We can give them the benefit of the doubt about how her kit will play out - honestly, it seems fine apart from the untargetability on the ultimate - but we can't give them the benefit of the doubt about her personality and character, since we've already seen exactly what those will be.
Paroe (NA)
: > [{quoted}](name=Nameless Voice,realm=EUW,application-id=3ErqAdtq,discussion-id=Z5mgrxL0,comment-id=00000001,timestamp=2017-10-07T10:42:15.107+0000) > > Explain to me why deleting a champion and replacing them with a new one with the same name is even a thing that anyone would want. Because thats how riot works? Some kits just cant be salvaged. Sion and shen are examples of this. No one wants their main changed, especially with riots track record. > The idea behind VGUs is supposed to be to bring older champions up-to-date, to expand on what already existed and to make it greater. > To take the best parts of the character and amplify them. Yeah no. The idea behind a relaunch is to take the theme of an existing champion and build a new one around that theme. Warwick was a modernization, his kit was salvaged. Eve? Eves kit cant be salvaged but whats iconic about her - the stealth and her Q - was retained as much as possible. > Yes, that can mean throwing out the poor parts of their kits, but to entirely change the personality and character of a champion that people have enjoyed playing for years? No, there is no excuse for that. You DO realize that riot follows trump practicies and not buffet practices right? Their way of doing things isnt "We keep whats good and only change what needs to be changed while respecting the original vision" Their way of doing things is "Were giving it to a new designer who will change it how they want it to be changed without respecting the original vision" > Everyone in this thread only talks about her kit changes, when my post was primarily criticising the complete replacement of her *character*. > Just like Galio before her, the team behind her completely ignored what her original character was like and just made a completely new character with a completely different personality using the same name. Yeah thats kind of what a relaunch does. Sion: Went from being an undead cannibal with the best VO in the game to being an undead orc from warcraft Poppy: Went from being a surly politcal bridge between yordles and demacia to being a typical unwitting "good" hero. Warwick: Went from being a blood thirsty man transfigured by science into a werewolf who wanted sorakas heart to return to being human into a chimera anti-hero bent mostly on revenge. Relaunches dont usually retain their previous versions story line. Thats kind of the point of a relaunch; visuals, gameplay, AND lore all get changed. You get a NEW champion entirely. A new champion with the same name.
That's true enough. It's what Riot does. Doesn't meant that people have to be *happy* about it, though. Every time, a lot of the old mains complain, but players who have never played the champion tend to be happy and prefer the new one. I've even been on both sides of that myself. Some of the reworks I absolutely hated because they completely changed an iconic character, whereas others I didn't mind at all because it wasn't a character that I was invested in.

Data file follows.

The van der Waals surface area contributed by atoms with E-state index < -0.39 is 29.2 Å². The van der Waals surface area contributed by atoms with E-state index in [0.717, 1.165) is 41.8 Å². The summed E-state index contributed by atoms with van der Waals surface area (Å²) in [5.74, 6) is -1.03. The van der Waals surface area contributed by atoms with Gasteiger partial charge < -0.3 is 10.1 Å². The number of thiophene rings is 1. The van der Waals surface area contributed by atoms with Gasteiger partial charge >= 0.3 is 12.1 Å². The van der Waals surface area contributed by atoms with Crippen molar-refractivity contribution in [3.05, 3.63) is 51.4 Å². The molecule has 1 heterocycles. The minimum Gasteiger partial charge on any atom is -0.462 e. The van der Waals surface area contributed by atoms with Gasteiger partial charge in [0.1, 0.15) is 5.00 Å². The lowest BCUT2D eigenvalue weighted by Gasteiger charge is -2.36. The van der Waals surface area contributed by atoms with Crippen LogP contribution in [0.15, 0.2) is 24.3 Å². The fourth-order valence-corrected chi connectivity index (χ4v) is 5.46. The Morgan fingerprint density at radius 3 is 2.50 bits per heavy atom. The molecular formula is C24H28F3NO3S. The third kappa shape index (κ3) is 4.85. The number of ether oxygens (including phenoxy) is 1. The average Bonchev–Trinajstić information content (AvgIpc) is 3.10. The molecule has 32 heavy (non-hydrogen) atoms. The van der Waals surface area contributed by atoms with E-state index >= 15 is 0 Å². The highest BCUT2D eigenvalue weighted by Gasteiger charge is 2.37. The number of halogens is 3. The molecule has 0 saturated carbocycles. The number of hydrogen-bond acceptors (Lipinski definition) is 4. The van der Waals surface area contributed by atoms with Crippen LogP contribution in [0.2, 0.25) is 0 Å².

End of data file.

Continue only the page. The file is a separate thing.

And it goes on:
: > [{quoted}](name=Nameless Voice,realm=EUW,application-id=3ErqAdtq,discussion-id=Z5mgrxL0,comment-id=00000001,timestamp=2017-10-07T10:42:15.107+0000) > > Explain to me why deleting a champion and replacing them with a new one with the same name is even a thing that anyone would want. {{champion:48}} {{champion:3}} {{champion:14}} {{champion:43}}
Well, you must admit that most of those were not something that the mains of those champions wanted. The former Karma mains were always very vocal about her rework, even years afterwards, and she was the one of those whose personality and character were changed the least.
Thryale (NA)
: dude... 500hrs equates to 750-1000 games played (depending on game length) anyone who's played at least 100 games as a champ is usually entitled to say they "main" that champ. If you put in 1k games on a champ, yer practically an authority on said champ.
I even specifically said I'd played just under 1000 ranked games in the first post. (I don't even know how many unranked games I would have played.)
Paroe (NA)
: This rework isnt a rework.... Its a relaunch. Do you understand that? _A RELAUNCH_. This isnt "oh its the same champion but slightly different". NO, its a NEW champion with the OLD NAME. You CANNOT compare a relaunch like this to a rework; they are _ENTIRELY_ different and the purposes of them are ENTIRELY DIFFERENT. ________________________________________________________________________________________________ The relaunched eve is great. She takes the old out dated concept of eve and brings _in line with riots current definition of assassin rather than a diver_. She lost her stat check abilities and gained an engage. Hard CC. A balanced Q. Everything she was has been streamlined with a single, cohesive _THEME_ rather than this strange mismatch of "we want her to be a diver but also be able to assassinate but also be able to build AP but also be be able to build AD" that was eve previously. Lastly... Shes fun to play against with clear counterplay. Thats the real kicker here; people ENJOY playing against the new eve.
Explain to me why deleting a champion and replacing them with a new one with the same name is even a thing that anyone would want. The idea behind VGUs is supposed to be to bring older champions up-to-date, to expand on what already existed and to make it greater. To take the best parts of the character and amplify them. Yes, that can mean throwing out the poor parts of their kits, but to entirely change the personality and character of a champion that people have enjoyed playing for years? No, there is no excuse for that. Everyone in this thread only talks about her kit changes, when my post was primarily criticising the complete replacement of her *character*. Just like Galio before her, the team behind her completely ignored what her original character was like and just made a completely new character with a completely different personality using the same name.